The Infantile Sexuality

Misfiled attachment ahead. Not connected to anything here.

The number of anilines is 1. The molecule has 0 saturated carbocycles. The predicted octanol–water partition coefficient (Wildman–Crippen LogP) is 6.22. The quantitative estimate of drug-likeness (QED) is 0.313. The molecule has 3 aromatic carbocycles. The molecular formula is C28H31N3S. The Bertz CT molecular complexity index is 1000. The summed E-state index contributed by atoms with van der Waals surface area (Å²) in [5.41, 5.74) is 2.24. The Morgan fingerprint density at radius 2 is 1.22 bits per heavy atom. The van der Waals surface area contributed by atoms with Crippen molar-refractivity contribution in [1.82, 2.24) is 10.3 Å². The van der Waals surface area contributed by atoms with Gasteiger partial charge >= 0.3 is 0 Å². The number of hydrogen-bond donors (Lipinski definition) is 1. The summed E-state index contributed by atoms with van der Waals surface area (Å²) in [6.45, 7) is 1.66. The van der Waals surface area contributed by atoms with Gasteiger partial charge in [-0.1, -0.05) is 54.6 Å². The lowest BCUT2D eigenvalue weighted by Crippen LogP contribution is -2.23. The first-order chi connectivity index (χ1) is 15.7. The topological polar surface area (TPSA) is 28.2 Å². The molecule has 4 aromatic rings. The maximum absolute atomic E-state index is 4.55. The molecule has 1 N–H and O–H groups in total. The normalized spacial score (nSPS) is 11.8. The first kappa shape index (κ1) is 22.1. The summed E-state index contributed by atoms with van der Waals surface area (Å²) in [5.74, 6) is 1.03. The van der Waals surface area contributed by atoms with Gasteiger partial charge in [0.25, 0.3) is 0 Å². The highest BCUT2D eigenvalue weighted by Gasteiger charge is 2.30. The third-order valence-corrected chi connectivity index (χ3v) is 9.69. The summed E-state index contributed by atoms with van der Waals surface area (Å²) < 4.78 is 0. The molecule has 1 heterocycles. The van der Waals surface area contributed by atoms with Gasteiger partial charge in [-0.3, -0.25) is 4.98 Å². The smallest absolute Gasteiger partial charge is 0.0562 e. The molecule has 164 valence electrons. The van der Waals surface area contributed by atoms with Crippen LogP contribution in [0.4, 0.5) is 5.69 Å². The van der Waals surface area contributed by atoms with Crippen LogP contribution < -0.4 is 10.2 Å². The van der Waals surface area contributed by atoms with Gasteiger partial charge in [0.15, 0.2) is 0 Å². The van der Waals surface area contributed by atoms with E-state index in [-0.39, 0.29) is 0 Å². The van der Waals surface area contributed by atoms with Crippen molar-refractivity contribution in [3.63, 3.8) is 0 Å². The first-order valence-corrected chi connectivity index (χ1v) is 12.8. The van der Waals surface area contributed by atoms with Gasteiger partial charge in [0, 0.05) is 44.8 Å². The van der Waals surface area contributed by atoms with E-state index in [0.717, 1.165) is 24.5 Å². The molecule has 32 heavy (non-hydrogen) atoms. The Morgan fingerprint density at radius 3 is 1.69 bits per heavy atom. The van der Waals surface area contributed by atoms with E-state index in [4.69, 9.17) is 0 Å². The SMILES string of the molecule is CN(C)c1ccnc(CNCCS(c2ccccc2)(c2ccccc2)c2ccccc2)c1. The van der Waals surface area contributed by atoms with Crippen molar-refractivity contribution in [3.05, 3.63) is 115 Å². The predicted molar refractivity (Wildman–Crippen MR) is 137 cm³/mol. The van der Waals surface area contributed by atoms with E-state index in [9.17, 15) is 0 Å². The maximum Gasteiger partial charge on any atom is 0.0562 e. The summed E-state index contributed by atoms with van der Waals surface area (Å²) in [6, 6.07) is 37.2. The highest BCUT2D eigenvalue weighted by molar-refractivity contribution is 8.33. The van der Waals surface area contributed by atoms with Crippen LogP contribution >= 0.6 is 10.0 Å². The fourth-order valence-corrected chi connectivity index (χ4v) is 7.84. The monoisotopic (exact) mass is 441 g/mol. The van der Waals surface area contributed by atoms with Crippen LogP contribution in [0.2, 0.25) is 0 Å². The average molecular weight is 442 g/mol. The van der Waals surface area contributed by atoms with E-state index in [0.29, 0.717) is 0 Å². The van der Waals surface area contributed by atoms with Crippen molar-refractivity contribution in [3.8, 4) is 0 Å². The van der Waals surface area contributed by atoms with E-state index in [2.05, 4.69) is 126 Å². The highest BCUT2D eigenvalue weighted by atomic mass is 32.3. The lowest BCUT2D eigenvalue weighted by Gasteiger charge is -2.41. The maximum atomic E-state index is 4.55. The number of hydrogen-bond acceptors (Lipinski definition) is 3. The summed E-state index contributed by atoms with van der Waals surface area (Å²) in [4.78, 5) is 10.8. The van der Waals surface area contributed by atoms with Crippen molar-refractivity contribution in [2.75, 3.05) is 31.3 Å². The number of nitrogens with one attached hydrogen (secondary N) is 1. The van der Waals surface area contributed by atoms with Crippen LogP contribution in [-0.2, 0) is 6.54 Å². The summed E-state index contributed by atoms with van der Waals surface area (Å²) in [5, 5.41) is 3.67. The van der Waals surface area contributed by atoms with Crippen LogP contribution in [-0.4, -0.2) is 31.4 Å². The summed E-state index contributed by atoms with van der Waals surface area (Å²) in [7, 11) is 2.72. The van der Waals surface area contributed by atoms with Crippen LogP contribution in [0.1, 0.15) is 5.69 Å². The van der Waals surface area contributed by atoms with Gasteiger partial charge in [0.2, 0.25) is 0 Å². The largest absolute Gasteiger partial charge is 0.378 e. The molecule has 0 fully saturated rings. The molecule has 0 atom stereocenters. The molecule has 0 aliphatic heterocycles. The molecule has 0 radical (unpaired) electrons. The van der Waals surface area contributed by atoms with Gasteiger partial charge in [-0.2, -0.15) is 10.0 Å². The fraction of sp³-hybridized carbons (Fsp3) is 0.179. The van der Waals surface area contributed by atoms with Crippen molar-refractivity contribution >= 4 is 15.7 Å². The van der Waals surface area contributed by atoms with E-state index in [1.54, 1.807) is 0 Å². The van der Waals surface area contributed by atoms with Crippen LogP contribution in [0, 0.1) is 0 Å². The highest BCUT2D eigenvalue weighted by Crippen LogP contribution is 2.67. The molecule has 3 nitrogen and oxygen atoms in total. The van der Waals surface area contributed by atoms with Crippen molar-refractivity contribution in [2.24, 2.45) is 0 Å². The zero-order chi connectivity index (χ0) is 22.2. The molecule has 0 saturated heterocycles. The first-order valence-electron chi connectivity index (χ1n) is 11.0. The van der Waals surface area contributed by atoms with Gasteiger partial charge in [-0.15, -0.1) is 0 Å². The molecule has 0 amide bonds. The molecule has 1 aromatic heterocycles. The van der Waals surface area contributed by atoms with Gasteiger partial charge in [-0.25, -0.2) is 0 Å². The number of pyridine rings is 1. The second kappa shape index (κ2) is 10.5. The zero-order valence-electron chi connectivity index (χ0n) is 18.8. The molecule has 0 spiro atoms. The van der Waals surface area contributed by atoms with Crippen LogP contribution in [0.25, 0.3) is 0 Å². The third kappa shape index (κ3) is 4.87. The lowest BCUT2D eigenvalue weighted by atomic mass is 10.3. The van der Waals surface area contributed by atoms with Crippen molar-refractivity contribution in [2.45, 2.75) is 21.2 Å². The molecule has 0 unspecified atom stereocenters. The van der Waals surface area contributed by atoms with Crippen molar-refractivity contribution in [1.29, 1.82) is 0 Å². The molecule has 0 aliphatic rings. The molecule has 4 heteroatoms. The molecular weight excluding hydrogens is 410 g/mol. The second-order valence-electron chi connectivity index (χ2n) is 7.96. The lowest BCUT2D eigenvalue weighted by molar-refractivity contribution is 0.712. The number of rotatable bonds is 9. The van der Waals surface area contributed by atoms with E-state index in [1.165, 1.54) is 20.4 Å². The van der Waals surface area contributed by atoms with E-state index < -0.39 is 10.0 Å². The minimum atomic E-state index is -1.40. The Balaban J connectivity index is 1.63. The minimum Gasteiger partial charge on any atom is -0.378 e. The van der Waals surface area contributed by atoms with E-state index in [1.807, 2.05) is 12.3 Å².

Too Long; Didn't ReadThe precocious manifestations of sexual phantasy as cause of the shock now seemed to be the source of neurosis. This, logically, attributed to children a far more developed sexuality than had been hitherto admitted. Many cases of precocious sexuality had been recorded in literature long before the time of psychoanalysis. For instance, a girl of two years old with normal menstruation, or cases of boys of three and four and five years of age having normal erections, and so far ready for cohabitation. These were, however, curiosities. Great astonishment was caused when Freud began to attribute to the child, not only ordinary sexuality, but even polymorphic perverse sexuality; all this based upon the most exhaustive investigation. People inclined much too lightly to the superficial view, that all this was merely suggested to the patients, and was a highly disputable artificial product. Hence Freud’s “Three Contributions to the Sexual Theory” not only provoked opposition, but even violent indignation. It is surely unnecessary to insist upon the fact that science is not furthered by indignation, and that arguments of moral resentment may perhaps please the moralist—that is his business—but not a scientific man, for whom truth must be the guide, and not moral indignation. If matters are really as Freud describes them, all indignation is absurd; if they are not so, again indignation will avail nothing. The conclusion as to what is the truth can only be arrived at on the field of observation and research, and nowhere else. The opponents of psychoanalysis with certain honorable exceptions, display rather ludicrously a somewhat pitifully inadequate realization of the situation. Although the psychoanalytic school could unfortunately learn nothing from their critics, as the criticism took no notice of its investigations, and although it could not get any useful hints, because the psychoanalytic 18method of investigation was, and still is unknown to these critics, it remains a serious duty for our school to explain thoroughly the contrast between the existing conceptions. It is not our endeavor to put forward a paradoxical theory contradicting all existing theories, but rather to introduce a certain category of new observations into science. Therefore we regard it as a duty to do whatever we can to promote agreement. It is true, we must renounce all hope of obtaining the approval of those who blindly oppose us, but we do hope to come to an understanding with scientific men. This will be my endeavor now in attempting to sketch the further intellectual development of the psychoanalytic conception, so far as the so-called sexual theory of the neuroses is concerned.